Know Your Nutrient: The B Vitamins

There are eight B vitamins­ that make up the vitamin B complex, which together play important roles in our health. These vitamins assist the body’s cells in releasing energy from carbohydrates and fat, breaking down amino acids, and transporting oxygen and energy-containing nutrients around the body.1 Although the B vitamins work together in the body, they also carry out their own unique functions.2 Meats and eggs are good sources for the B vitamins, but consuming a wholesome diet comprising a variety of fresh fruits, vegetables, grains, legumes, and nuts generally provides all you need. Those who struggle to meet their daily intake values or have a B-vitamin deficiency might consider using supplements, but should check with their doctor first. See Table on the following page to learn more about each B vitamin.

Thiamin (vitamin B-1) Enables the body to convert carbohydrates to energy; essential for glucose metabolism; plays a key role in nerve, muscle, and heart functions3 Helps prevent complications in the nervous system, brain, muscles, heart, stomach, and intestines; also involved in keeping the body hydrated and regulating the flow of electrolytes in and out of muscle and nerve cells3 Beef, nuts, whole grains, cauliflower, liver, oranges, eggs, potatoes, asparagus2
Riboflavin (vitamin B-2) Breaks down food components and assists in the absorption of nutrients; helps maintain the body’s energy supplies4 Possibly effective for treating and preventing migraines and lowering the risk of developing cataracts6 Fish, poultry, eggs, dairy products, artichokes, avocado, cayenne, mushrooms7
Niacin (vitamin B-3) Plays a role in converting proteins and fats into energy5 Potentially lowers cholesterol; has antioxidative and anti-inflammatory properties; keeps hair, skin, and nails healthy5 Beef, fish, poultry, cooked brown rice, dry roasted peanuts5
Pantothenic acid (vitamin B-5) Converts food into glucose; helps the body create sex and stress-related hormones and red blood cells7 Promotes healthy hair, skin, eyes, and liver7 Beef, fish, poultry, whole grains, legumes, dairy products, sweet potatoes, corn7
Pyridoxine (vitamin B-6) Plays a role in forming neurotransmitters and myelin and producing serotonin and norepinephrine8 May help boost brain performance; can reduce the severity of nausea during early pregnancy; may help reduce the negative effects of air pollution on the epigenome8 chickpeas, tuna, potatoes, fortified cereals1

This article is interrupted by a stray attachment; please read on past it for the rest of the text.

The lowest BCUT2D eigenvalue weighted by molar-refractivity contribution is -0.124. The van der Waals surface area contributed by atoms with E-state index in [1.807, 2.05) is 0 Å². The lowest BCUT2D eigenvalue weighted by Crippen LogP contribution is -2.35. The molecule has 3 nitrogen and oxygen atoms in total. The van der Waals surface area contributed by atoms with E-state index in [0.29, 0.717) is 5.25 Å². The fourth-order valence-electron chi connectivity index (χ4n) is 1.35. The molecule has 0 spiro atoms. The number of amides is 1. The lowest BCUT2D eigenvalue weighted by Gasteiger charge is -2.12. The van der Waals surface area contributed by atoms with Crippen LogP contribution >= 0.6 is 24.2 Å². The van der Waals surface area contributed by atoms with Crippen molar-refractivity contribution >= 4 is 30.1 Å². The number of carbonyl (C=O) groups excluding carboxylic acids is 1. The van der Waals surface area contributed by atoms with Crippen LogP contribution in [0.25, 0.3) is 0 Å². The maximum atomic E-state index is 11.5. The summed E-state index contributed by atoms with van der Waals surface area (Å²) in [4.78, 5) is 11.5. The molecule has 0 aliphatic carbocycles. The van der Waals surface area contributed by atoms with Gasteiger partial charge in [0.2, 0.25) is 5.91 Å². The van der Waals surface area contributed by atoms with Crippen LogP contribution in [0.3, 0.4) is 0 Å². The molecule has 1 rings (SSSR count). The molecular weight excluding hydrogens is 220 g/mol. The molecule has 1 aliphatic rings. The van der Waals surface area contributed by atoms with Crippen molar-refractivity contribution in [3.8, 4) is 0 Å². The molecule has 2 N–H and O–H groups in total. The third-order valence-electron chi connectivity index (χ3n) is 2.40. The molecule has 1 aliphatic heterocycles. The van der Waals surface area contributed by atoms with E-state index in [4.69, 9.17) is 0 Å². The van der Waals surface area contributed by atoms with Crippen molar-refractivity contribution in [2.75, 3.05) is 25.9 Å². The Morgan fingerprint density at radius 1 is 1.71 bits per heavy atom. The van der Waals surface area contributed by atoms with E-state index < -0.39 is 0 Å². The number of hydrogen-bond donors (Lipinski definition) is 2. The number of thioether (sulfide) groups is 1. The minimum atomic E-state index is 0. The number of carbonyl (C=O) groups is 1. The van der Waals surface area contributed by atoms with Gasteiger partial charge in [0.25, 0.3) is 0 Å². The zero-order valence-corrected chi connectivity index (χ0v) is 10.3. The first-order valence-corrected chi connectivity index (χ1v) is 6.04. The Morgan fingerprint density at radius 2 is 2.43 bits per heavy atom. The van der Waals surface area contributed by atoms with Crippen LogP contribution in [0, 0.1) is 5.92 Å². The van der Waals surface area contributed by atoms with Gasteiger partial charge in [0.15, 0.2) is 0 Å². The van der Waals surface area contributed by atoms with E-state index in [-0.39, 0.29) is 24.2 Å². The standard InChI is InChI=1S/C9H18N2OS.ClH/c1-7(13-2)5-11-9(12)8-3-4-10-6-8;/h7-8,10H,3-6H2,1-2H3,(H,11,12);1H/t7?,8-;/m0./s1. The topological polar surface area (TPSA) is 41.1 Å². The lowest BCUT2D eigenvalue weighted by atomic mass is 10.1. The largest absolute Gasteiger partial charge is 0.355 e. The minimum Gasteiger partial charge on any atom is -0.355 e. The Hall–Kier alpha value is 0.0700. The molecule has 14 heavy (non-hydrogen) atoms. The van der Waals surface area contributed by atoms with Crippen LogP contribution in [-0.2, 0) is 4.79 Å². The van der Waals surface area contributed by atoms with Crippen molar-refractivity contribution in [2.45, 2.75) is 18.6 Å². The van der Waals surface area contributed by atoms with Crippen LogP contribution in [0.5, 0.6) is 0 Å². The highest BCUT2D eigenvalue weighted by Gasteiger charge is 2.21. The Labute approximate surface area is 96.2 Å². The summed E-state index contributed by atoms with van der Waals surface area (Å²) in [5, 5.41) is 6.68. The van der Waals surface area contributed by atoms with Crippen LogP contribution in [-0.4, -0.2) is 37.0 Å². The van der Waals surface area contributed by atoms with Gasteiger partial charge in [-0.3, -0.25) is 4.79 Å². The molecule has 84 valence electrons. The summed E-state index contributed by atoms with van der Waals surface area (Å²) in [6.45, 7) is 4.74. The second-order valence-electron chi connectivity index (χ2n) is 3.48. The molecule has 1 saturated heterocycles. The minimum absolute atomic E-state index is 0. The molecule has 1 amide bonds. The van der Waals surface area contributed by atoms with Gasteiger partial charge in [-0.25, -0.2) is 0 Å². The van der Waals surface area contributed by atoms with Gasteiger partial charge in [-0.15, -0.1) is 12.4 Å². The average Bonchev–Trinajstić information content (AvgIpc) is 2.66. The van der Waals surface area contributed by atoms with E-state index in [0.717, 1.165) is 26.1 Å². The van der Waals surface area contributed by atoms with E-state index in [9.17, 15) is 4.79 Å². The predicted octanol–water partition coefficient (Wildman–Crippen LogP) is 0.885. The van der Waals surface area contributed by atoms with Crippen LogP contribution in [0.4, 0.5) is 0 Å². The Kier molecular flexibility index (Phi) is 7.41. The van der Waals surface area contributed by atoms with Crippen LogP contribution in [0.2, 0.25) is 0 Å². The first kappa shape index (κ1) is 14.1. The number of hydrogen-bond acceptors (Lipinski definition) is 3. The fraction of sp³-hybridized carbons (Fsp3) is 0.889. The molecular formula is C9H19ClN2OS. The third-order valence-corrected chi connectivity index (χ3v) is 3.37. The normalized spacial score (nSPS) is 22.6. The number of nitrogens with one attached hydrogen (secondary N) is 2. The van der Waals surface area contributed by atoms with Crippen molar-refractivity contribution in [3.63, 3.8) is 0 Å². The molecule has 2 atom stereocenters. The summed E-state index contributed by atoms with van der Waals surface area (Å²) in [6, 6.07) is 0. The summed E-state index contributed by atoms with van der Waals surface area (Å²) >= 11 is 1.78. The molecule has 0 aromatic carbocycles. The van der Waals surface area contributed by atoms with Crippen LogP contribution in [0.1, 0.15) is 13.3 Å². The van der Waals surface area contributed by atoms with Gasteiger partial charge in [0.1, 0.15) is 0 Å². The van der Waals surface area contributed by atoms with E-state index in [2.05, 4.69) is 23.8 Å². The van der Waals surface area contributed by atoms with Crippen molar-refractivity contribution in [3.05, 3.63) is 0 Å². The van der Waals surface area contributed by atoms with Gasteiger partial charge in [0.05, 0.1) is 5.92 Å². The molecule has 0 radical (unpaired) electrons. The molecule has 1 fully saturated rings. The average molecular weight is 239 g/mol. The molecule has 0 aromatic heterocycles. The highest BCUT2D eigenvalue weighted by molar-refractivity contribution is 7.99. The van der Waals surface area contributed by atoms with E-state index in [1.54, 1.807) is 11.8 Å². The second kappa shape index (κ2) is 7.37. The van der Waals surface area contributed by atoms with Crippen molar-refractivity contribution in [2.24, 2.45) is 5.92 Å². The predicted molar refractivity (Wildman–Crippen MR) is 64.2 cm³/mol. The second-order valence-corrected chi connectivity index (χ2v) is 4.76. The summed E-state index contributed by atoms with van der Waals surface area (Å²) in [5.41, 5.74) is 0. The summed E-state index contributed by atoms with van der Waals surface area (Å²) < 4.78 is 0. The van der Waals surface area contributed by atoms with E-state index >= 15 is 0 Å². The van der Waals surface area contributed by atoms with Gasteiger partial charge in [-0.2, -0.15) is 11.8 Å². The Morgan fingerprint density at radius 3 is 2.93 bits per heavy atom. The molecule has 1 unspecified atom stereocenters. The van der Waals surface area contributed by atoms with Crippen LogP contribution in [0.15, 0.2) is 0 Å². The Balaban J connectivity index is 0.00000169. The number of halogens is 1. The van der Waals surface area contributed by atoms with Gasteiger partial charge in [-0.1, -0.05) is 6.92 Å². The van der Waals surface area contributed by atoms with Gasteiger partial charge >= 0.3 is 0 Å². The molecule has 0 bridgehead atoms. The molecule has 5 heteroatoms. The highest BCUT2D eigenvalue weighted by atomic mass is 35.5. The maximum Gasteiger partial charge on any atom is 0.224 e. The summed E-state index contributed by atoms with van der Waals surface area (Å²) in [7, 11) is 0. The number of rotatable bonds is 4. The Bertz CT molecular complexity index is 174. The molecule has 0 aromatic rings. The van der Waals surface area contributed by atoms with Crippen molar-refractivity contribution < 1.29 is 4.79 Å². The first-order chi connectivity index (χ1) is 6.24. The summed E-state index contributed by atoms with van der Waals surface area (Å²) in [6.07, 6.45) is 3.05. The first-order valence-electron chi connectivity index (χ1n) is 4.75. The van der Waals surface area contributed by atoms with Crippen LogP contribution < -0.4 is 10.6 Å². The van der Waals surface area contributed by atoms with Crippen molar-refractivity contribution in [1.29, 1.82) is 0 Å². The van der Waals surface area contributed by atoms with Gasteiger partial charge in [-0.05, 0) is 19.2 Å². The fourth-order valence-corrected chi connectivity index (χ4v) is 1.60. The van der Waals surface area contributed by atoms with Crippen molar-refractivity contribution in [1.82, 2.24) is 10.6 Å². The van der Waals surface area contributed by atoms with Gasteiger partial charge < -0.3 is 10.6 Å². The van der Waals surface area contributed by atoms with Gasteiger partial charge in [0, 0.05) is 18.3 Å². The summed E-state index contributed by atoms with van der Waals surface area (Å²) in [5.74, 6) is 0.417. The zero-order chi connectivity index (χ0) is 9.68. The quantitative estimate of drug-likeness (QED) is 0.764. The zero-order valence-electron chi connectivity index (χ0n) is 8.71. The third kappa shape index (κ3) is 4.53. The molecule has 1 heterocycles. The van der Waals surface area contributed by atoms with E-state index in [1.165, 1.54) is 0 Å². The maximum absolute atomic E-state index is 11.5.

Biotin (vitamin B-7) Assists enzymes in breaking down fats, carbohydrates, and proteins; helps regulate cell signaling and genetic activity9 Might assist in strengthening skin, nails, and hair; may help with psoriasis2 Organ meats, eggs, salmon, sunflower seeds2
Folate (vitamin B-9) Helps form DNA and RNA; involved in protein metabolism; critical during periods of rapid growth, such as during fetal development during pregancy10 Can lower risk of certain neurological birth defects2 Dark-green, leafy vegetables; beans; sunflower seeds; eggs
Cobalamin (vitamin B-12) Helps form red blood cells; helps with DNA synthesis; involved in fat and protein metabolism2 Improves brain and neurological functioning; lowers risk for cardiovascular disease11 Clams, beef liver, milk and yogurt, salmon2


1. B Vitamins. Harvard T.H. Chan School of Public Health website. Accessed May 20, 2020.

2. A complete guide to B vitamins. Medical News Today website. Accessed May 20, 2020.

3. Brazier Y. What is thiamin, or vitamin B1? Updated November 22, 2017. Accessed May 21, 2020.

4. Brazier Y. Benefits and sources of vitamin B2. Updated March 7, 2017. Accessed May 21, 2020.

5. Brazier Y. Why do we need vitamin B-3, or niacin? . Updated February 21, 2019. Accessed May 21, 2020.

6. Riboflavin: Fact Sheet for Health Professionals. National Institutes of Health, Office of Dietary Supplements website. Updated March 6, 2020. Accessed May 21, 2020.

7. Felman A. What to know about vitamin B5. Updated April 24, 2017. Accessed May 21, 2020.

8. Brazier Y. The benefits and food sources of vitamin B-6. Updated March 27, 2017. Accessed May 21, 2020.

9. Biotin – Vitamin B7. Harvard T.H. Chan School of Public Health website. Accessed May 21, 2020.

10. Folate (Folic Acid) – Vitamin B9. Harvard T.H. Chan School of Public Health website. Accessed May 21, 2020.

11. Vitamin B12. Harvard T.H. Chan School of Public Health website. Accessed May 21, 2020.

12. Klemm S. What Are B-Vitamins? Updated January 4, 2019. Accessed May 20, 2020.  

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